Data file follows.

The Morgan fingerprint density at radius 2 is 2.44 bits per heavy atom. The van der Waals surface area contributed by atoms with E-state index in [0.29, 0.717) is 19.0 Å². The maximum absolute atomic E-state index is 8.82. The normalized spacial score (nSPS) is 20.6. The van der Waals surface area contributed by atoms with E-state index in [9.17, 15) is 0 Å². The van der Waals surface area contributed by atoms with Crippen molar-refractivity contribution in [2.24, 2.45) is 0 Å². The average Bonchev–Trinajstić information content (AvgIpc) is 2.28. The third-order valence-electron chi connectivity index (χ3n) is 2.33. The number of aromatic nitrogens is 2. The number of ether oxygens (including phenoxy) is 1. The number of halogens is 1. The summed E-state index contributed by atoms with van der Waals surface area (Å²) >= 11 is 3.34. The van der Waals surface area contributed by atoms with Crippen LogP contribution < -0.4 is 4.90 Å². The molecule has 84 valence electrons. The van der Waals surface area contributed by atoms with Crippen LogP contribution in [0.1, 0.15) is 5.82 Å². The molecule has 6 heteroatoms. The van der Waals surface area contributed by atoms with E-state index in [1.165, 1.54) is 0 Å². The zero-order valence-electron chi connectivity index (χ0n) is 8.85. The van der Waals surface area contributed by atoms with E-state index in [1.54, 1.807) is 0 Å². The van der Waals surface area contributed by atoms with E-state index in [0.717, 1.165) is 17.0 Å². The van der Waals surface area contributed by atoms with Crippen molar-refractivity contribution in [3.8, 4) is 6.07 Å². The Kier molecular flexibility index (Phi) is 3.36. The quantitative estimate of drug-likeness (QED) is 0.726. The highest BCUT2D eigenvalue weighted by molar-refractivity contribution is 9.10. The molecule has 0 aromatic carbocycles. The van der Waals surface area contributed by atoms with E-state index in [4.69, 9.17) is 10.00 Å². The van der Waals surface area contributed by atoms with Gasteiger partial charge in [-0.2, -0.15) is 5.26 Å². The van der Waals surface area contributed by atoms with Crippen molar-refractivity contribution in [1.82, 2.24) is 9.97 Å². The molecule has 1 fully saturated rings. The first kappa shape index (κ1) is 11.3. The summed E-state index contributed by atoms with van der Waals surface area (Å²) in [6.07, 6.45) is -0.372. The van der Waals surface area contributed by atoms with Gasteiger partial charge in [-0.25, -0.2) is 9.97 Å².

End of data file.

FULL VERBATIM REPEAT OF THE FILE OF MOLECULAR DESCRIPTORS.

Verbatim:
The Morgan fingerprint density at radius 2 is 2.44 bits per heavy atom. The van der Waals surface area contributed by atoms with E-state index in [0.29, 0.717) is 19.0 Å². The maximum absolute atomic E-state index is 8.82. The normalized spacial score (nSPS) is 20.6. The van der Waals surface area contributed by atoms with E-state index in [9.17, 15) is 0 Å². The van der Waals surface area contributed by atoms with Crippen molar-refractivity contribution in [2.24, 2.45) is 0 Å². The average Bonchev–Trinajstić information content (AvgIpc) is 2.28. The third-order valence-electron chi connectivity index (χ3n) is 2.33. The number of aromatic nitrogens is 2. The number of ether oxygens (including phenoxy) is 1. The number of halogens is 1. The summed E-state index contributed by atoms with van der Waals surface area (Å²) >= 11 is 3.34. The van der Waals surface area contributed by atoms with Crippen LogP contribution < -0.4 is 4.90 Å². The molecule has 84 valence electrons. The van der Waals surface area contributed by atoms with Crippen LogP contribution in [0.1, 0.15) is 5.82 Å². The molecule has 6 heteroatoms. The van der Waals surface area contributed by atoms with E-state index in [1.165, 1.54) is 0 Å². The zero-order valence-electron chi connectivity index (χ0n) is 8.85. The van der Waals surface area contributed by atoms with E-state index in [1.54, 1.807) is 0 Å². The van der Waals surface area contributed by atoms with E-state index in [0.717, 1.165) is 17.0 Å². The van der Waals surface area contributed by atoms with Crippen molar-refractivity contribution in [3.8, 4) is 6.07 Å². The Kier molecular flexibility index (Phi) is 3.36. The quantitative estimate of drug-likeness (QED) is 0.726. The highest BCUT2D eigenvalue weighted by molar-refractivity contribution is 9.10. The molecule has 0 aromatic carbocycles. The van der Waals surface area contributed by atoms with E-state index in [4.69, 9.17) is 10.00 Å². The van der Waals surface area contributed by atoms with Gasteiger partial charge in [-0.2, -0.15) is 5.26 Å². The van der Waals surface area contributed by atoms with Crippen molar-refractivity contribution in [1.82, 2.24) is 9.97 Å². The molecule has 1 fully saturated rings. The first kappa shape index (κ1) is 11.3. The summed E-state index contributed by atoms with van der Waals surface area (Å²) in [6.07, 6.45) is -0.372. The van der Waals surface area contributed by atoms with Gasteiger partial charge in [-0.25, -0.2) is 9.97 Å².